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Press Release

Double blow for illicit tobacco traders as SARS sues importer for R19bn

Friday September 17 2021 – DEMANDS for an inquiry into the South African tobacco industry have grown even more urgent today following the revelation that the SA Revenue Service (SARS) has delivered TWO MASSIVE BLOWS to the rampant illicit cigarette trade.

In the space of a few hours that have rocked criminal manufacturers robbing our fiscus of billions in tax revenue, it emerged:

  •  SARS is seeking to recover at least R19 BILLION from an importer accused of smuggling tons of tobacco from Zimbabwe that disappeared into our underground economy
  •  A multi-agency team raided an unregistered cigarette factory in Gauteng which they are linking to a LICENSED MANUFACTURER GONE ROGUE

Tax Justice SA founder Yusuf Abramjee says: “These actions demonstrate that a new and determined SARS team appears to be finally getting to grips with one of the world’s largest illegal cigarette markets and this is good news for all South Africans.

“The breathtaking R19bn tax demand is double the revenue that SARS will actually collect in cigarette excise this year.

“It’s imperative that authorities get this rogue importer to name its paymasters and that a national inquiry is conducted into our tobacco trade.”

SARS is seeking to liquidate the import company, based at the Beitbridge border post, according to a News24 report.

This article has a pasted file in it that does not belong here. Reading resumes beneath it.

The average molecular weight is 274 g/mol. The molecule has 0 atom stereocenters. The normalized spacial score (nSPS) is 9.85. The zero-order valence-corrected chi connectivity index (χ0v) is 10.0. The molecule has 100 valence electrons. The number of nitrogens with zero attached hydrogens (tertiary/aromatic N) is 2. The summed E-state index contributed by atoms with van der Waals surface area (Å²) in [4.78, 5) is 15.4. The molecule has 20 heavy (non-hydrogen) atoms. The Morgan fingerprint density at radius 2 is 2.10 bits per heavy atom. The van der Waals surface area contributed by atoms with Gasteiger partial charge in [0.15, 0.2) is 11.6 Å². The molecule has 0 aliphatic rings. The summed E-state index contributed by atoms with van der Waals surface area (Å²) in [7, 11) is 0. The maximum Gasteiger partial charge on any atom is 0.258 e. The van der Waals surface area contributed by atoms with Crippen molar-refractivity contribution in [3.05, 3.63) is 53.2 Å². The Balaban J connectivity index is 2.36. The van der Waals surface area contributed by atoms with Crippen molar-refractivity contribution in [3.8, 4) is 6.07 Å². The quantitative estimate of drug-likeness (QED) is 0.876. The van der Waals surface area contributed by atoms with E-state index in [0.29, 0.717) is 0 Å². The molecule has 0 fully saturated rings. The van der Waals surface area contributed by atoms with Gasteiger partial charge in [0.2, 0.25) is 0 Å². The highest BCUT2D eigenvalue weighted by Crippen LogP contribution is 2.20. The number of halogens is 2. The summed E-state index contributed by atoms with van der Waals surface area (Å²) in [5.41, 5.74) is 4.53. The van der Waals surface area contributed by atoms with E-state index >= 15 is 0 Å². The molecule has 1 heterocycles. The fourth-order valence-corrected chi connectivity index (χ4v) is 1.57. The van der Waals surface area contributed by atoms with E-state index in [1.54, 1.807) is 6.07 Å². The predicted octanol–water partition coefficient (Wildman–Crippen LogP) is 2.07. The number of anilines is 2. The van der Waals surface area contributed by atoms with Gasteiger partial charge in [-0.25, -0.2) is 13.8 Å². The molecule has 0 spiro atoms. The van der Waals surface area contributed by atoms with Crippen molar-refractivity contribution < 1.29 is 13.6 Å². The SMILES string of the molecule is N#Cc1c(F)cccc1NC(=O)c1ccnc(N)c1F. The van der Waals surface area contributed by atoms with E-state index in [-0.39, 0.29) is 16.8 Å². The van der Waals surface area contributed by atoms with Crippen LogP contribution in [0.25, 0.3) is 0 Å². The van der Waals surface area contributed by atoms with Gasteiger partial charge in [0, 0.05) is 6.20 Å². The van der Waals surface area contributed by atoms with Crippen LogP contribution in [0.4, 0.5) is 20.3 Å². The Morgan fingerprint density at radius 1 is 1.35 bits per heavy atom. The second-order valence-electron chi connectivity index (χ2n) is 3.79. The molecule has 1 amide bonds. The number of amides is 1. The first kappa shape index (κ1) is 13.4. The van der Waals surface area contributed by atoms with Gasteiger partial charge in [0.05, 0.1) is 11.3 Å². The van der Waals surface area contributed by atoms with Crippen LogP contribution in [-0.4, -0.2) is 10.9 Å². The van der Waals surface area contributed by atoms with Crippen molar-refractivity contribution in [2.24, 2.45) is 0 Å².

It says Verbena Freight & Logistics Management imported 30 tons of tobacco from Zimbabwe between 2016 and 2019, but “steadfastly” refuses to say what happened to it.

“The respondent is evidently involved in the illicit trade in tobacco,” SARS employee Pule Mantso reportedly states in an affidavit lodged with the North Gauteng High Court in Pretoria in August.

SARS says it is owed “astronomical” sums, with Verbena liable for R18.8 billion in unpaid customs duty, plus R31 million in VAT, R73 million income tax and R477 000 in PAYE.

The tax agency has started to attach the group’s vehicles and containers, but this is still “dismally insufficient” when compared to the billions owed.

In the day’s other breakthrough, SARS reported it had led an intelligence-driven search-and-seizure operation on a tobacco factory in Gauteng.

“The plant is linked to a specific licensed cigarette manufacturer through the brand of the tobacco products found on the premises,” SARS said in a statement.

The multi-agency enforcement team also raided three shops in Fordsburg, seizing illicit tobacco products with an estimated value of R400 000.

Abramjee says: “Independent research has shown that criminal manufacturers are flooding South African shops with tax-evading cigarettes that rob the fiscus of more than a billion rand every month.

“Licensed cigarette companies insist they are operating within the law, yet their brands are sold across the nation at prices that show due taxes cannot have been paid.

“SARS and other law enforcement agencies need to regulate these companies properly to ensure they obey the rules and stop robbing South Africans of money that should be helping to fight the pandemic and rebuild our ailing economy.”